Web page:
According to the Guiyang Evening News, a manager at the Ciming Medical Centre said: "Chen's appearance really didn't fit our standards."

    Chen is now claiming he was unfairly dismissed and is seeking 2,000 yuan ($309) in compensation at a labour tribunal. He has also demanded an apology.

    But the Changsha couple's lawyer remained upbeat about prospects for same-sex couples.

    "We lost, but I think it is just a matter of time for same-sex partners being allowed to get married," Shi said.

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  • BREAKING: USA drops the 'mother' of all bombs, hits ISIS with non-nuclear bomb ever used in war history

    13/Apr/2017 // 2785 Viewers


    U.S. forces in Afghanistan on Thursday struck an Islamic State tunnel complex in eastern Afghanistan with "the mother of all bombs," the largest non-nuclear weapon ever used in combat by the U.S. military, Pentagon officials said.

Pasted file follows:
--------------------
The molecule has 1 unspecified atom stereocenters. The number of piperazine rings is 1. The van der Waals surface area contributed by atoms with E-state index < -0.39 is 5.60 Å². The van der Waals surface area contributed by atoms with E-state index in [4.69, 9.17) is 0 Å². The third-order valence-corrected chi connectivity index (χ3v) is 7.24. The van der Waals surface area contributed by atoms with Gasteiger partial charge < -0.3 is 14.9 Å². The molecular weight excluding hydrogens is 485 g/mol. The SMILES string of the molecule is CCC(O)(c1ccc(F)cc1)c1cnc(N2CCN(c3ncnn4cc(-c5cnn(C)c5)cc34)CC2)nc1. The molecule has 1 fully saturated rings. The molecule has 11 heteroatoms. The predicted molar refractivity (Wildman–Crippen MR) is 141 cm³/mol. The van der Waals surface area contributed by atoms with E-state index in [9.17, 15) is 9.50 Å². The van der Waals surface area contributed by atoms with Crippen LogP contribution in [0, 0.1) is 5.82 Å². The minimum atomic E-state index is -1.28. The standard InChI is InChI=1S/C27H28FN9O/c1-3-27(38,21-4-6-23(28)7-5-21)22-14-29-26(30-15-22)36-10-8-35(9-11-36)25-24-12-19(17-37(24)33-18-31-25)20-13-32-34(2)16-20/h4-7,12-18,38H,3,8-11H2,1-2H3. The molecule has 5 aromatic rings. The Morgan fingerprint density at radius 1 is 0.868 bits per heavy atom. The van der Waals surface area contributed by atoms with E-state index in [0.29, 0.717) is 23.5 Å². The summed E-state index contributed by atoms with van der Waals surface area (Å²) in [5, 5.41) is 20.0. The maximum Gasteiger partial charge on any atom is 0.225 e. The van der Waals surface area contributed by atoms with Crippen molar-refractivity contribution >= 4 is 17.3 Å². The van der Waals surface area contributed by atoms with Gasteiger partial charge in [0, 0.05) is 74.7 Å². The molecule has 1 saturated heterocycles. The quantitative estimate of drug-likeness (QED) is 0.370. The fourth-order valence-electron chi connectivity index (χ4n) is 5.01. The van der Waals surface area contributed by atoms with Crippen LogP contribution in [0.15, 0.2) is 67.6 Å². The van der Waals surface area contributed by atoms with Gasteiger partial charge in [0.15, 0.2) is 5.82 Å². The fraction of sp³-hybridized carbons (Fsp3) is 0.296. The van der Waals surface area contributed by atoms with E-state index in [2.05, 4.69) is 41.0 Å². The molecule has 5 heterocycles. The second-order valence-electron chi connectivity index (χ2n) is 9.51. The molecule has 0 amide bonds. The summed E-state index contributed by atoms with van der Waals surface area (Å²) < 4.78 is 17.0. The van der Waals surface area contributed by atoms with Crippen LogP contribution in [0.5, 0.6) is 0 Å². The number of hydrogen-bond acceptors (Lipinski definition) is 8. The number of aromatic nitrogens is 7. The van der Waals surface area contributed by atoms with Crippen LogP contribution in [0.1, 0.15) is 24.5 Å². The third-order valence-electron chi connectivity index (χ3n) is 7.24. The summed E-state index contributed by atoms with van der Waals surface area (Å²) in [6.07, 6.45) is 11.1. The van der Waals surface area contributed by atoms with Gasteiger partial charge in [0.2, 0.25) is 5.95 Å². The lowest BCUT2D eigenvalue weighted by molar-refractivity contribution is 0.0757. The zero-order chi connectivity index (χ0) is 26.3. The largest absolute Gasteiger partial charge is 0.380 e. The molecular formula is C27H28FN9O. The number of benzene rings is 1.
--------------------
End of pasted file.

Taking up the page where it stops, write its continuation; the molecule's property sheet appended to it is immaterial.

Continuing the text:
The bomb, known officially as a GBU-43B, or massive ordnance air blast weapon, unleashes 11 tons of explosives. When it was developed in the early 2000s, the Pentagon did a formal review of legal justification for its combat use.

    The U.S. military headquarters in Kabul said in a statement that the bomb was dropped at 7:32 p.m. local time Thursday on a tunnel complex in Achin district of Nangarhar province, where the Afghan affiliate of the Islamic State group has been operating. The target was close to the Pakistani border.

    The U.S. estimates 600 to 800 IS fighters are present in Afghanistan, mostly in Nangarhar. The U.S. has concentrated heavily on combatting them while also supporting Afghan forces battling the Taliban. Just last week a U.S. Army Special Forces soldier, Staff Sgt. Mark R. De Alencar, 37, of Edgewood, Maryland, was killed in action in Nangarhar.

    In its 2003 review of the legality of using the bomb, the Pentagon concluded that it could not be called an indiscriminate killer under the Law of Armed Conflict.